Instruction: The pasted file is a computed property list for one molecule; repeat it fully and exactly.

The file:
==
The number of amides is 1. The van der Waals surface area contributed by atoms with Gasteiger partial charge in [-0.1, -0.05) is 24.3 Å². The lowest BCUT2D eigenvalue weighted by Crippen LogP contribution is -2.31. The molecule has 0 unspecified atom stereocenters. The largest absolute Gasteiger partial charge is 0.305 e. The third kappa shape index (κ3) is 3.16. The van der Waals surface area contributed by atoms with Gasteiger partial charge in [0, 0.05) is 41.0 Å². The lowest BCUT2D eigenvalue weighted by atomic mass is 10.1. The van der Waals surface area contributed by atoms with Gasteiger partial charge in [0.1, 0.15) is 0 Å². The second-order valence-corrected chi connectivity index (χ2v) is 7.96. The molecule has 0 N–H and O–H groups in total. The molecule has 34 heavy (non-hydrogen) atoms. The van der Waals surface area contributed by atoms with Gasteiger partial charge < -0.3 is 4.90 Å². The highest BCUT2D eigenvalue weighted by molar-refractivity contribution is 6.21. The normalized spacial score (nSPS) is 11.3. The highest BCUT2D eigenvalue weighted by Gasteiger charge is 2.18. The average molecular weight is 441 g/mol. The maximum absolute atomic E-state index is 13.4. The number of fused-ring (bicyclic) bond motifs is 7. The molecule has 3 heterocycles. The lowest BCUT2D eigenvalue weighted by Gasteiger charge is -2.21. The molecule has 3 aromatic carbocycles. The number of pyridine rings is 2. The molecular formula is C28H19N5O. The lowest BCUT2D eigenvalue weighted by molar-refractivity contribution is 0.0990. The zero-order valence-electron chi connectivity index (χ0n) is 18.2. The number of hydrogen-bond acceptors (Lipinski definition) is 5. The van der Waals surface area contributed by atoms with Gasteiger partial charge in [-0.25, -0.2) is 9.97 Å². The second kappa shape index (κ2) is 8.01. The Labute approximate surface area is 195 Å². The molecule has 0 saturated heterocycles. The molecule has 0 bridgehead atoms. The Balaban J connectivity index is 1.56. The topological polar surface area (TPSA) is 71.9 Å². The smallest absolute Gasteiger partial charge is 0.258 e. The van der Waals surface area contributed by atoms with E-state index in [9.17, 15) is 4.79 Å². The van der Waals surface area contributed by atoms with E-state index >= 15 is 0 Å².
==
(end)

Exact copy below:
The number of amides is 1. The van der Waals surface area contributed by atoms with Gasteiger partial charge in [-0.1, -0.05) is 24.3 Å². The lowest BCUT2D eigenvalue weighted by Crippen LogP contribution is -2.31. The molecule has 0 unspecified atom stereocenters. The largest absolute Gasteiger partial charge is 0.305 e. The third kappa shape index (κ3) is 3.16. The van der Waals surface area contributed by atoms with Gasteiger partial charge in [0, 0.05) is 41.0 Å². The lowest BCUT2D eigenvalue weighted by atomic mass is 10.1. The van der Waals surface area contributed by atoms with Gasteiger partial charge in [0.1, 0.15) is 0 Å². The second-order valence-corrected chi connectivity index (χ2v) is 7.96. The molecule has 0 N–H and O–H groups in total. The molecule has 34 heavy (non-hydrogen) atoms. The van der Waals surface area contributed by atoms with Gasteiger partial charge < -0.3 is 4.90 Å². The highest BCUT2D eigenvalue weighted by molar-refractivity contribution is 6.21. The normalized spacial score (nSPS) is 11.3. The highest BCUT2D eigenvalue weighted by Gasteiger charge is 2.18. The average molecular weight is 441 g/mol. The maximum absolute atomic E-state index is 13.4. The number of fused-ring (bicyclic) bond motifs is 7. The molecule has 3 heterocycles. The lowest BCUT2D eigenvalue weighted by Gasteiger charge is -2.21. The molecule has 3 aromatic carbocycles. The number of pyridine rings is 2. The molecular formula is C28H19N5O. The lowest BCUT2D eigenvalue weighted by molar-refractivity contribution is 0.0990. The zero-order valence-electron chi connectivity index (χ0n) is 18.2. The number of hydrogen-bond acceptors (Lipinski definition) is 5. The van der Waals surface area contributed by atoms with Gasteiger partial charge in [-0.25, -0.2) is 9.97 Å². The second kappa shape index (κ2) is 8.01. The Labute approximate surface area is 195 Å². The molecule has 0 saturated heterocycles. The molecule has 0 bridgehead atoms. The Balaban J connectivity index is 1.56. The topological polar surface area (TPSA) is 71.9 Å². The smallest absolute Gasteiger partial charge is 0.258 e. The van der Waals surface area contributed by atoms with E-state index in [9.17, 15) is 4.79 Å². The van der Waals surface area contributed by atoms with E-state index >= 15 is 0 Å².